Color correction 101.
We can all agree, raven-colored locks are gorgeous-but when you rely on a box of store-bought black haircolor, the look can go from oh-so-right to oh-so-wrong...fast. When black box haircolor goes wrong, we turn to the experts to correct things...color correct them, that is! To learn more about how to correct black box haircolor gone wrong, we turned to expert hairdresser and L'Oréal Professionnel Artist Suzie Bond.
Play it Safe with Professionals
According to Bond, when you want to go black you should always see a pro. "Black haircolor is the hardest color to change," she explains. There are also colors that Bond says will not come out of the hair fiber at all. This means your only option is to cut it off-still think that $5.99 box at the grocery store was a bargain?
"When a professional colors your hair, you have the benefit of having a custom formulation," Bond explains. This means your hairdresser takes the following things into consideration: hair texture, hair type, hair density, natural level, previously tinted or lightened hair, and desired end result. "Your colorist uses this information to form an equation according to the technology and science behind the products they use. When you grab a box from the shelf, you're making a guess. The odds are not in your favor."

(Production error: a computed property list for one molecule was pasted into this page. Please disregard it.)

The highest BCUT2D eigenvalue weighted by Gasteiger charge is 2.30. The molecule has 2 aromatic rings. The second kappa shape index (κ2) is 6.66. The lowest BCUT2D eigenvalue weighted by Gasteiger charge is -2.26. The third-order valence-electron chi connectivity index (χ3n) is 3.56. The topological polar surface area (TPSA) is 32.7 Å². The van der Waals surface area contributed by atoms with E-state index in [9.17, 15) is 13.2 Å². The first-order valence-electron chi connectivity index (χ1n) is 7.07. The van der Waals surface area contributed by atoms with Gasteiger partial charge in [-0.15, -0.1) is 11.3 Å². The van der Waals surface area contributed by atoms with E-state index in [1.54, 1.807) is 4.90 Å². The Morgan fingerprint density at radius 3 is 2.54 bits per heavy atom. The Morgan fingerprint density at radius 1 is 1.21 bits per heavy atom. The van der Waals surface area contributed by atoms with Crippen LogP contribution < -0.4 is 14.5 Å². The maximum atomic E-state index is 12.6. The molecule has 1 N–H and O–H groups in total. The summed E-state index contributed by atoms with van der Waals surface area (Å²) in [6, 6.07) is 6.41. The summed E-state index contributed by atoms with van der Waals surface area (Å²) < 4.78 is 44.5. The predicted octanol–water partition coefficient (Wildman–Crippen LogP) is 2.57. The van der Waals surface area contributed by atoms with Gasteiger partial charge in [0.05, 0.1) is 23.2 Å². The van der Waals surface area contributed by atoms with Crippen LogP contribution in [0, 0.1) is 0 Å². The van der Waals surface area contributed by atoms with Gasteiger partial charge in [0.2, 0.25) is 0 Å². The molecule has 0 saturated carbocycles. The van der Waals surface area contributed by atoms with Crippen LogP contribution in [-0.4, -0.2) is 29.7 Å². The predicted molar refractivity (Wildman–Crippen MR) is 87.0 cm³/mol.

Color Correction for Black Box Haircolor
The process of removing black box haircolor begins with multiple test strands to properly identify which product will be the most gentle and effective during the removal process. Next, Bond explains that multiple applications of that decolorizer will help reduce the pigment from the hair strand. "The removal process can take multiple appointments over three to nine months," she says.
"Removing black box haircolor is probably the most damaging service one can do to their hair," Bond says. "But, with a L'Oréal educated colorist you would have access to products that will assist in preserving the integrity of your hair like in-salon and take-home treatments."
From Boxed Black to Brilliant Blonde?
Want to go from a botched black to a beautiful blonde? Not going to happen, says Bond. "Hair fibers hold on to a certain portion of the pigment in hair color," she explains. "Some of those molecules will never leave the hair. At best, with many appointments, you may achieve a lighter level but it will still have the base of the black color such as green, gray or blue."
"The only time you should ever try black haircolor is if you're ready to commit to staying that color," Bond says. "Healthy, shiny hair will always be on trend. Think about your decisions wisely before you grab any box hair color!"